Battle to form new Solomons' government intensifies
Political plates shifting in Solomon Islands as parties negotiate over possible governing coalition.
The political numbers game continues to intensify in Solomon Islands as MPs battle to form prospective governing coalitions following last week's election.
Three groupings have so far emerged and have set up camps in different hotels in Honiara where they are lobbying both party MPs and independents to fill their ranks.
The general secretary of the New Nation Party, David Tuhanuku, who unsuccessfully contested the elections for Rennel and Bellona, spoke with Koroi Hawkins about the political dynamics at work.
DAVID TUHANUKU: The Independents are going to be the ones that will determine who will run the government. But I believe that even before the general elections there were already consultations between the various parties. But things have not firmed and it's not very clear what parties belong to what camp. But you know, based on what I can see, I think we are going to have two camps, one led by the Democratic Alliance Party and SIPRA and the other one is going to be led by the United Democratic Party. So that's where I think the battle is going to come down to. And what's likely to happen is that both groups are going to try and get independents into their various parties. Because the memorandum of understanding or agreement by virtue of the Political Integrity Act is going to be between parties not individuals. So that is going to be quite crucial. But I am not sure what's the legal situation if a bigger group would like to function as a group of independent MPs joining you know one of these two groups but I understand that the act is very clear on that, the MOU which will be declared by his Excellency the Governor General, will be between political parties and not independent groups or independent individuals.
KOROI HAWKINS: And in relation to government what kind of government can the Solomon Island people expect from these two different camps?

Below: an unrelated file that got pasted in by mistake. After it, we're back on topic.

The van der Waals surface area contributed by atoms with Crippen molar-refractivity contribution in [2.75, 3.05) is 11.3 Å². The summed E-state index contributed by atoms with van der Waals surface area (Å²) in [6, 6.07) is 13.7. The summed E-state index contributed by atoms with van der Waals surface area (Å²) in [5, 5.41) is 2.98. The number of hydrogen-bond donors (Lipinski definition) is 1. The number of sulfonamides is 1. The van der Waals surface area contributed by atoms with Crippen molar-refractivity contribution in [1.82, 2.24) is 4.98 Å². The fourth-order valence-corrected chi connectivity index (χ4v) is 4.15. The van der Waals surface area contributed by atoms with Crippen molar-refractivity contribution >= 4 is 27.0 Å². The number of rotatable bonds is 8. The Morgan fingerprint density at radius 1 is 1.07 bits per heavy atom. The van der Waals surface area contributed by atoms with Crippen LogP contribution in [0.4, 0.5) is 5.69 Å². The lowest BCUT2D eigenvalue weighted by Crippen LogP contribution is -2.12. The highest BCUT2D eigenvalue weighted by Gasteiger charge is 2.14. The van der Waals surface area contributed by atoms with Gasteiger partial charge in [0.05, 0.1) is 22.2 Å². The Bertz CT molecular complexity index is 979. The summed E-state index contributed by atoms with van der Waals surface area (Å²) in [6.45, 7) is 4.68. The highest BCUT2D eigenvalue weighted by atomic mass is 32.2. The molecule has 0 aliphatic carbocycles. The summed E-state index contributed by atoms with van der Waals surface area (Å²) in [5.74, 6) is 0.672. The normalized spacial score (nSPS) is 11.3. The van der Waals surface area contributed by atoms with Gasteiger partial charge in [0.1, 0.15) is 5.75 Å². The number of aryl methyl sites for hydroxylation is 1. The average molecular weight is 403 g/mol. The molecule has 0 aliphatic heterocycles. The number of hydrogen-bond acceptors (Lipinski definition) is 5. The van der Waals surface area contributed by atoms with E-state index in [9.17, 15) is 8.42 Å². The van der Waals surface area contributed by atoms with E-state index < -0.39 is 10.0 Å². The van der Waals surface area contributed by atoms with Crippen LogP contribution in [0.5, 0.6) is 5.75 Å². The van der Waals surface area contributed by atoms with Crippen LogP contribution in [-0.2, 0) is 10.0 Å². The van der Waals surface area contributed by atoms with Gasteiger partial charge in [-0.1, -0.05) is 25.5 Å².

DT: In fact as you said if you look at the manifestos of the different political parties they are quite similar. And I expect that any government in Solomon Islands would be very similar to what we have seen in the past. But for Solomon Islands to be able to come out and make and see some differences in how the country is being governed has to be when or where a government deals with the area of corruption. I don't expect a lot of differences between any new government and the governments we had in the past. The only thing that will make a difference, if these people are prepared to govern for the interests of the country rather than their own individual interest. Commercial, political, otherwise and those of their cronies.
KH: You contested as you said the elections. How hard is it to contest for leadership in Solomon Islands?
DT: I could not convince the people of Rennel and Bellona to vote for me because I think that there was a lot of money being played in the election in the Rennel. I feel responsible to not to further divide the society by taking any legal actions or petition against the winner right now. But I think at some point it's going to come back and be a very, very destructive elements. And when I went and campaigned in Rennel and Bellona what saddened me is that, you know, the institutions, you know the governance, the province institution, the churches, the community, traditional leaderships, they all collapsing around the fact that it's, it's money talks. It's money and people are disregarding and that's a very very worrying thing for Rennel and Bellona and for Solomon Islands in general. But just one final point. It is in the interest of a minority group like Rennel and Bellona and other minority groups to make sure that the institutions and the systems we have in the country, they do function properly. Because if they don't, the majority of Solomon Islanders who occupy, you know, who are in the public service, who are in the private sector they are going to be better off than the minority groups who don't, who don't have any people in the public service. Like their is no single permanent secretary for example from Rennel and Bellona in the public service so that's focusing on Rennel and Bellona but that is a reflection of what's going on in the country. If we are going to make any difference in the future, the new government, the individuals, the leaders have to know. Any new government it has to put priority on honesty, they, you know, the leaders have to be honest and it all boils down to the integrity of individuals. And you know the government and our leaders have to be to feel responsible for Solomon Islands. If our leaders continue to feel, not to have any sense of responsibility for the people, for the country Solomon Islands and they don't have any sense of care for the people we are not going to see much difference. And when it comes to corruption and institutions breaking down being the underlying cause of problems, in the future I think you know we are heading for another disaster, if these things are not going to exist in our leaders.
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